A Caltech Library Service

Constraining mantle density structure using geological evidence of surface uplift rates: The case of the African Superplume

Gurnis, Michael and Mitrovica, Jerry X. and Ritsema, Jeroen and van Heijst, Hendrik-Jan (2000) Constraining mantle density structure using geological evidence of surface uplift rates: The case of the African Superplume. Geochemistry, Geophysics, Geosystems, 1 (7). 1999GC000035. ISSN 1525-2027. doi:10.1029/1999GC000035.

See Usage Policy.


Use this Persistent URL to link to this item:


We explore the hypothesis that southern Africa is actively being uplifted by a large-scale, positively buoyant structure within the mid-lower mantle. Using a new formulation in which dynamic topography and uplift rate are jointly used, we place constraints on mantle density and viscosity. The solution of the momentum equation is coupled with the advection of the density field to solve for the surface uplift rate in both an axisymmetric and fully spherical geometry. We demonstrate how dynamic topography and its rate of change depend on density and lateral and radial variations in viscosity. In the full spherical models the geometry of mantle density is derived by scaling a tomographic shear velocity model. Using a variety of geologic observations, we estimate residual topography (i.e., the topography remaining after shallow sources of density are removed) and an average Cenozoic uplift rate to be 300–600 m and 5–30 m/Myr, respectively, for southern Africa. We are able to satisfy these constraints with a mantle model in which the mid-lower mantle beneath southern Africa is 0.2% less dense and has a viscosity of ∼ 10^22 Pa s. In addition, if the continental lithosphere is thick beneath southern Africa, as suspected from seismic inversions, and has a high effective viscosity, then we find that southern Africa can be further elevated owing to increased coupling between the deep mantle and surface. We show that recent estimates of mantle density, suggesting that the lowest parts of the African anomaly may be anomalously dense are compatible with geologic constraints. We conclude that uplift rate, when combined with estimates of present-day dynamic topography, provides a powerful tool to constrain the properties of the deep mantle.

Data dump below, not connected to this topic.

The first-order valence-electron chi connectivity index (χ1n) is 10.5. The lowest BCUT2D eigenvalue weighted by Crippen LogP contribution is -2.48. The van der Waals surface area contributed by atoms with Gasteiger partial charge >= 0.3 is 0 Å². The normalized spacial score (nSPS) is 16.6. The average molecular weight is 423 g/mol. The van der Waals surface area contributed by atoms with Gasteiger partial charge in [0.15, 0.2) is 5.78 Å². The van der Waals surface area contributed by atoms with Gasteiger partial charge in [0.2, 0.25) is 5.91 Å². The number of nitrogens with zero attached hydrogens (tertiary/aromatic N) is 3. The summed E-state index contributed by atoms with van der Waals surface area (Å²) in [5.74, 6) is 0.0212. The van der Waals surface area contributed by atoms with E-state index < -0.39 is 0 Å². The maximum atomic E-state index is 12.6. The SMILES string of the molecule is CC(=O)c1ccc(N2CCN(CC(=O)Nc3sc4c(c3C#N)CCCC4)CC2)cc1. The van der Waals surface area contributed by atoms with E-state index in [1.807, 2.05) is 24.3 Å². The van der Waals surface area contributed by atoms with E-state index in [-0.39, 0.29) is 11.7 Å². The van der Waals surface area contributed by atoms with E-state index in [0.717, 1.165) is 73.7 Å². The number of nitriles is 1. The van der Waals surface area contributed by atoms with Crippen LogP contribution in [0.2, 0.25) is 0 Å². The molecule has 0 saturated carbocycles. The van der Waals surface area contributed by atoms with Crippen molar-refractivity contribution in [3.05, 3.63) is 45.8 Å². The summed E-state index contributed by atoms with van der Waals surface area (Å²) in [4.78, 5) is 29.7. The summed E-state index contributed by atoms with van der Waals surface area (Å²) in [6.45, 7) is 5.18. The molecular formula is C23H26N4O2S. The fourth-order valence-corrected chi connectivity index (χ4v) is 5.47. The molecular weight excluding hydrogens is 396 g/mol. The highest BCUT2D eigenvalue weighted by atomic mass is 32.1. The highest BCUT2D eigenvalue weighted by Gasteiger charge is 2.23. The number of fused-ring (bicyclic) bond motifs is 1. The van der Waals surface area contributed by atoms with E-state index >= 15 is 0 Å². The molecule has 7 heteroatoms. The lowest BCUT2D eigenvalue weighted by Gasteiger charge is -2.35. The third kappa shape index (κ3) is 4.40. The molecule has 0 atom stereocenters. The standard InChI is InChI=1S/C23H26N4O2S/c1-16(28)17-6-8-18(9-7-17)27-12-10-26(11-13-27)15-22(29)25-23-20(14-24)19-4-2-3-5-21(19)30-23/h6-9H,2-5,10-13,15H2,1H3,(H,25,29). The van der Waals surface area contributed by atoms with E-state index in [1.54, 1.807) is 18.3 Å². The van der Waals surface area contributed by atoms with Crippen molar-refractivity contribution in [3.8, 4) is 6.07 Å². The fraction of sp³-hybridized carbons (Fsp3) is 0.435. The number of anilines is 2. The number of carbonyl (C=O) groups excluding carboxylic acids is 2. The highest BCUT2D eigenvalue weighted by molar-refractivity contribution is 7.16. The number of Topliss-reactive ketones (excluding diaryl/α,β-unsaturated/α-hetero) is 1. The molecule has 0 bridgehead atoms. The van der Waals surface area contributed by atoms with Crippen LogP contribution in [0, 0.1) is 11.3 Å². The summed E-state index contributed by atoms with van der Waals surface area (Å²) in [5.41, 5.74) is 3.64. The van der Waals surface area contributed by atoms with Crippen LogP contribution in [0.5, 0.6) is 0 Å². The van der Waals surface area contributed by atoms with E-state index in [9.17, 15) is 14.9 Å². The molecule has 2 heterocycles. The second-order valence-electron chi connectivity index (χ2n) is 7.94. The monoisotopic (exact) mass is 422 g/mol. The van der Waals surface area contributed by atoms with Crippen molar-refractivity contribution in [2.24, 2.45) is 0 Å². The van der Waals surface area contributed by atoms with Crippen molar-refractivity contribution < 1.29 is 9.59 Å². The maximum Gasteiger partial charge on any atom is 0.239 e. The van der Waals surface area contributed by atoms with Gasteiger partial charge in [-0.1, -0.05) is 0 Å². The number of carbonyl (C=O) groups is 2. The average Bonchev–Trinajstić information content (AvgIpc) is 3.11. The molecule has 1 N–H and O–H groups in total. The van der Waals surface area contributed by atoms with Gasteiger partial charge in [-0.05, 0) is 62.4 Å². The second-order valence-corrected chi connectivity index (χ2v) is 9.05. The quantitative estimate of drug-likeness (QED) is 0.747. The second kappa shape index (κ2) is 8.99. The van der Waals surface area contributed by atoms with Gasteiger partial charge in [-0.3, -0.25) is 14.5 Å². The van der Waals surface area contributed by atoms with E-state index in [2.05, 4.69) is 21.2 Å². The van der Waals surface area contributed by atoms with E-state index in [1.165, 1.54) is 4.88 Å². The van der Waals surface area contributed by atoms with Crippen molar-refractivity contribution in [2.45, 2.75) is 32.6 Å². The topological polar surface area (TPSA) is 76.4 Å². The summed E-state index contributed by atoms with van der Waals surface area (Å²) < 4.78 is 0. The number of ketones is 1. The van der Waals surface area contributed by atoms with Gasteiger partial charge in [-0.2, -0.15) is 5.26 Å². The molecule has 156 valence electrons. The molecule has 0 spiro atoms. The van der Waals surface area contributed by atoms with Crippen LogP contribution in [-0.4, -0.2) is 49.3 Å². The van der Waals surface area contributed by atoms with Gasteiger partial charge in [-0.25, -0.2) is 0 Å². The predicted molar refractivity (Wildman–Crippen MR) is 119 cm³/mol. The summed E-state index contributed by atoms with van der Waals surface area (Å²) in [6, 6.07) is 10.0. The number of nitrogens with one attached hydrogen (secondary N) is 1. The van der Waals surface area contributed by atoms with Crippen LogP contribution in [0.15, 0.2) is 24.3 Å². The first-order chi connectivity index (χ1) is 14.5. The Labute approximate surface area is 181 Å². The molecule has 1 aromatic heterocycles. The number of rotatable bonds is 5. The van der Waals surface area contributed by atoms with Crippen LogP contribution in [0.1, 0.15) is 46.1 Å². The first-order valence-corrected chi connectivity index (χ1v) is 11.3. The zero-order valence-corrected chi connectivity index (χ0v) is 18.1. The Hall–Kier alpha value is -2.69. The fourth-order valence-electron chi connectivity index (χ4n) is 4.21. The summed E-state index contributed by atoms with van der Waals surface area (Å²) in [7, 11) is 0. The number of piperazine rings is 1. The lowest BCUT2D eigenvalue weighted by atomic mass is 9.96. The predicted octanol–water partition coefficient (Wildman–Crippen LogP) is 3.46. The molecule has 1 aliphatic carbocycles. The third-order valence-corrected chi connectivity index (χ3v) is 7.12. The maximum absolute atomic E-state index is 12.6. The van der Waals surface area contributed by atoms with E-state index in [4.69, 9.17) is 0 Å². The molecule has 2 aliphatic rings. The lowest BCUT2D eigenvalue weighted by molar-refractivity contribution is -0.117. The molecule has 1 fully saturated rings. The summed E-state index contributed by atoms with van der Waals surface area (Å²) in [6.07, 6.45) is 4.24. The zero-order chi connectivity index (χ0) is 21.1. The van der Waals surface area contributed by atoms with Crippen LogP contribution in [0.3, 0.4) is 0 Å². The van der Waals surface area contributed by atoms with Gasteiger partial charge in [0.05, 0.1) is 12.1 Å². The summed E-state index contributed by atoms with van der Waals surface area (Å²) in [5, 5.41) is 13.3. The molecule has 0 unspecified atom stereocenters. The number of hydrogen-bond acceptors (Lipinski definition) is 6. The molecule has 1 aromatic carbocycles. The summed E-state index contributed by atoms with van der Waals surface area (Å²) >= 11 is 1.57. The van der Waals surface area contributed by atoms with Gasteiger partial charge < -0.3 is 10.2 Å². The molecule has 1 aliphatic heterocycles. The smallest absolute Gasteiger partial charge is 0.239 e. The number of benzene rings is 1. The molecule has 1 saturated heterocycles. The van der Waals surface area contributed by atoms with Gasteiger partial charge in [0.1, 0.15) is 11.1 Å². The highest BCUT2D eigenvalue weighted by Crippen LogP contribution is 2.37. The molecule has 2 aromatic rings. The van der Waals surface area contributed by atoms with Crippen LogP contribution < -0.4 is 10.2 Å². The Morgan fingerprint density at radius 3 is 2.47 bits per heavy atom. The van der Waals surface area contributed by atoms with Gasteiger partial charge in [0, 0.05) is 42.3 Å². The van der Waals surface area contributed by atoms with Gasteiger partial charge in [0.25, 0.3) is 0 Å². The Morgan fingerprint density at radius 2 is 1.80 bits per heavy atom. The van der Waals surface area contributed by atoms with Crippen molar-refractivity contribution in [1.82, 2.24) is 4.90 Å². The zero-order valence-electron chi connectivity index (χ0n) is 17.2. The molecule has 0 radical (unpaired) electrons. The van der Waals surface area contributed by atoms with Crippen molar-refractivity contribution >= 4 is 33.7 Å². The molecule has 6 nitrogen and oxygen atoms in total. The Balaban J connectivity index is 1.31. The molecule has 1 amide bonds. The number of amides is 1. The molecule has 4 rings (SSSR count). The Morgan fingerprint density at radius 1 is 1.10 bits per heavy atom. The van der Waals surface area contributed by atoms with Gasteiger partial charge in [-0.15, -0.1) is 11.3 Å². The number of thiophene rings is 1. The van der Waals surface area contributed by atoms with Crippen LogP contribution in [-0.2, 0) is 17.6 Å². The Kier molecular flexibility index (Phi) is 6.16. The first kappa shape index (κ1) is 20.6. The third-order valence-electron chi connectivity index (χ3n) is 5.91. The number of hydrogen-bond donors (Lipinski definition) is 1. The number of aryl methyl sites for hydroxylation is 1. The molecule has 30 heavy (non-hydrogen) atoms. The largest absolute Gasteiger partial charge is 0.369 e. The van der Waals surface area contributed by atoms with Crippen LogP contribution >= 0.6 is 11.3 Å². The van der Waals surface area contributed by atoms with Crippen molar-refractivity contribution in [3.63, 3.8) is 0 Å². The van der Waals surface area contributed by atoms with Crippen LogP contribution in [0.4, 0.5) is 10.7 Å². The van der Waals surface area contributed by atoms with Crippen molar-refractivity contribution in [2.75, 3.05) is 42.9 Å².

Item Type:Article
Related URLs:
URLURL TypeDescription
Gurnis, Michael0000-0003-1704-597X
Additional Information:Copyright 2000 by the American Geophysical Union Received December 9, 1999; Revised June 19, 2000; Accepted June 20, 2000; Published July 19, 2000. This work has been supported by NSF grants EAR-9809771 and EAR-9814908. J.X.M. acknowledges support from NSERC, Lithoprobe, and the Canadian Institute for Advanced Research. We thank C. Conrad, C. Lithgow-Bertelloni, A. Nyblade, and M. Summerfield for helpful comments on the manuscript and A. M. Forte for assistance in the geoid calculations. This represents contribution 8693, Division of Geological and Planetary Sciences, California Institute of Technology.
Group:Seismological Laboratory
Subject Keywords:Mantle convection; Africa; lower mantle; mantle rheology; continental uplift; seismic tomography
Issue or Number:7
Record Number:CaltechAUTHORS:GURggg00
Persistent URL:
Usage Policy:No commercial reproduction, distribution, display or performance rights in this work are provided.
ID Code:3133
Deposited By: Archive Administrator
Deposited On:16 May 2006
Last Modified:08 Nov 2021 19:53

Repository Staff Only: item control page